Am I so boring he has to use that tone? I wondered but  didn’t dare confront him. It would result in a big fight. One I was bound to loose.  So instead of arguing, I stood up like the obedient wife and walked back into the church with him trailing behind.

 Inside, the sermon already ended and people gathered in groups. A few people wore the blue Ankara I sold to them as aso ebi, but majority wore different native attires. When my eyes landed on recognisable faces which includes my old classmates back in secondary school days, I approached and thanked them for taking out of their time to pay their last respect to my grandfather.

Baba Arogangan my grandfather’s best friend whom he used to share kola nuts and palm wine with didn’t take his death well. He shed tears as I thanked him for his monetary contribution. He didn’t come around for the burial. Mostly because he couldn’t contain his grieve.

 

 After burying my grandfather — within his compound like he instructed me years ago — feeding people who came for the reception and seeing Ayoni off to the park on his insistence to return to Ibadan without any reason, I laid next to my daughter and cried uncontrollably.

 

For a man as old as Baba Oyo, he died at the right age. It called for celebration but what was the use of celebrating when he has no children to survive him. The old man lived an unfulfilled life. I didn’t want such life.

 Signing, I yawned and shut my eyes, but after a few minutes, my eyes flew open. At first, I was unsure what to make of the noise, and it took longer than usual for me to detect where it came from. It sounded like tiny pebbles were thrown at the wall but soon escalated to ceramics shattering against the wall.

Is someone in the house?

 

 My heart thumped against my chest. I swallowed hard and glanced through the window. The light of the day has faded away into a darkening blue haze. Although, the frogs croaked loudly, it didn’t cover up the strange sounds. As if whoever was disrupting the house moved from the kitchen to the sitting room, a scraping sound echoed throughout the house.

 

Trying not to shake, I looked back at my daughter who slept before taking a bold step out of bed.  I found my grandfather’s walking stick next to the bed and thought it would  be useful to destabilize the person disrupting the house. My walk through the dark corridor didn’t come as an easy task but it didn’t stop me from walking further.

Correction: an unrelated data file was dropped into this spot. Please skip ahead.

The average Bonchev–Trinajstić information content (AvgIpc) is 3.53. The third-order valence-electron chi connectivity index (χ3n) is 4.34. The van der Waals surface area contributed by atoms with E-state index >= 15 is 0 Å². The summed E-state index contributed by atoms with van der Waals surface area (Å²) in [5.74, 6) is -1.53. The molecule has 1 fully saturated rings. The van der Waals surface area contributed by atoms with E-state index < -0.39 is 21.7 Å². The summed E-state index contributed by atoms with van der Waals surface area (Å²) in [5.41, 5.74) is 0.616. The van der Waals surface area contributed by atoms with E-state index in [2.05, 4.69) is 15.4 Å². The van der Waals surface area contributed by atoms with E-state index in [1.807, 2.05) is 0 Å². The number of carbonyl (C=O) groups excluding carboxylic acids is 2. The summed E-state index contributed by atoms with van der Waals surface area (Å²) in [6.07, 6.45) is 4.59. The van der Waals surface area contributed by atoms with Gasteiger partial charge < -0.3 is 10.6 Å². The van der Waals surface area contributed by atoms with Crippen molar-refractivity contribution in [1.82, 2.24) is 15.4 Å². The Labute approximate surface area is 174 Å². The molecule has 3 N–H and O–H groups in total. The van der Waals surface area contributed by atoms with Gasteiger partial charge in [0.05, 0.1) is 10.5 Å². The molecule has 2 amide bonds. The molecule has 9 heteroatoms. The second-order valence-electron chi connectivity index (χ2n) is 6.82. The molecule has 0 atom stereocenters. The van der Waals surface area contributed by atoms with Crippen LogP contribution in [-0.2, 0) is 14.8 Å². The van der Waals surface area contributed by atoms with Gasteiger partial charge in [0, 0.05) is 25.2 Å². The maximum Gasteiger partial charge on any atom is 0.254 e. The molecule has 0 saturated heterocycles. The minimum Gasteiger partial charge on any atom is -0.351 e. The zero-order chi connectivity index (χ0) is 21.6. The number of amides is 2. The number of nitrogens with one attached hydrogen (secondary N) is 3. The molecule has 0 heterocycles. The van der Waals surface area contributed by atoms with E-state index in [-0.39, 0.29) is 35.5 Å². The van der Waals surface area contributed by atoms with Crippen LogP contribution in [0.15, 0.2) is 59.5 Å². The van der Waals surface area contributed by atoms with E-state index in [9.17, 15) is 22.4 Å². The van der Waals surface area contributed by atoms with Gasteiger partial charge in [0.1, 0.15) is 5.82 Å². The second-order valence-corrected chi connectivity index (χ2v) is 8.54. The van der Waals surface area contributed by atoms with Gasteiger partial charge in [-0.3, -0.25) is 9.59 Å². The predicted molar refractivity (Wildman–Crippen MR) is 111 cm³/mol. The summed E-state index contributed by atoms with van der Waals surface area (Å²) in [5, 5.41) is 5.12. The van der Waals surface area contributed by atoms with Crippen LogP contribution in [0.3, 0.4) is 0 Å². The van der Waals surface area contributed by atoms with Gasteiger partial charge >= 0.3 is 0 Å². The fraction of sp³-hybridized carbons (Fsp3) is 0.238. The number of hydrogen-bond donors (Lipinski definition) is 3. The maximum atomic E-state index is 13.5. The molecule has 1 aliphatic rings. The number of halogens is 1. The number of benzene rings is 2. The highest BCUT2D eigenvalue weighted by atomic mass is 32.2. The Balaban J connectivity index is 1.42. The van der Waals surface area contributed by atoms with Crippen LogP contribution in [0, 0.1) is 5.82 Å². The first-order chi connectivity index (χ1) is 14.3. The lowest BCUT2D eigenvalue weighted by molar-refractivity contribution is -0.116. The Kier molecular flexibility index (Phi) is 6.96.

When I made my way into the living room, the only source of light came from the rays of of the moon. With my heart beating against my chest and my legs shaking as if they were pinned in a bucket of ice, I half expected a jobless youth would be standing next to the television, trying to steal it away. Instead, two white orbs shined through the darkness. It flickered like a dull fluorescent light, but soon brightened. I stood glued to a spot confused and scared at how this was possible.

What was holding these orbs?

They looked like someone’s eyes, yet were too large to fit into any sockets. As the orbs approached me, I moved back into the passage. The urge to run lingered in my mind, but if I ran whatever it was would chase after me. Besides Anu was inside the room.

What if it attacks her? —

 

“The song…” a voice echoed, piercing my eardrums and sounding like there were millions of people in the living room with me.

 

Four more orbs beamed through the darkness. At that moment, my eyes stayed glued to those orbs. I tried to stop myself from looking, but the more I tried, the more I got weak.

“The song…” came another whisper before the light flashed on.

“Thank goodness,” I exhaled and inwardly prayed for PHCN then looked towards the direction of the orbs.

They are gone!

Releasing another sigh, I turned to leave but a loud thud made me jump a mile in the air. Whirling around, I prayed the orbs weren’t back. Where the noise came from, I couldn’t tell but then another thud echoed behind the closed doors of the room next to the dinning table. With large lump in my throat, I tiptoed towards the door. For all I knew, the white orbs could have reappeared in the store room, but once I switched on the bulb, nothing out of the ordinary sprang up.

 

 The room was filled with different travelling bags. My eyes darted to the floor and next to a red bag was a musical instrument, a ruan.  I was unsure if it was all in my head, but I could’ve sworn the instrument started vibrating until my hands touched it.

 Hey guys. Here’s a new one!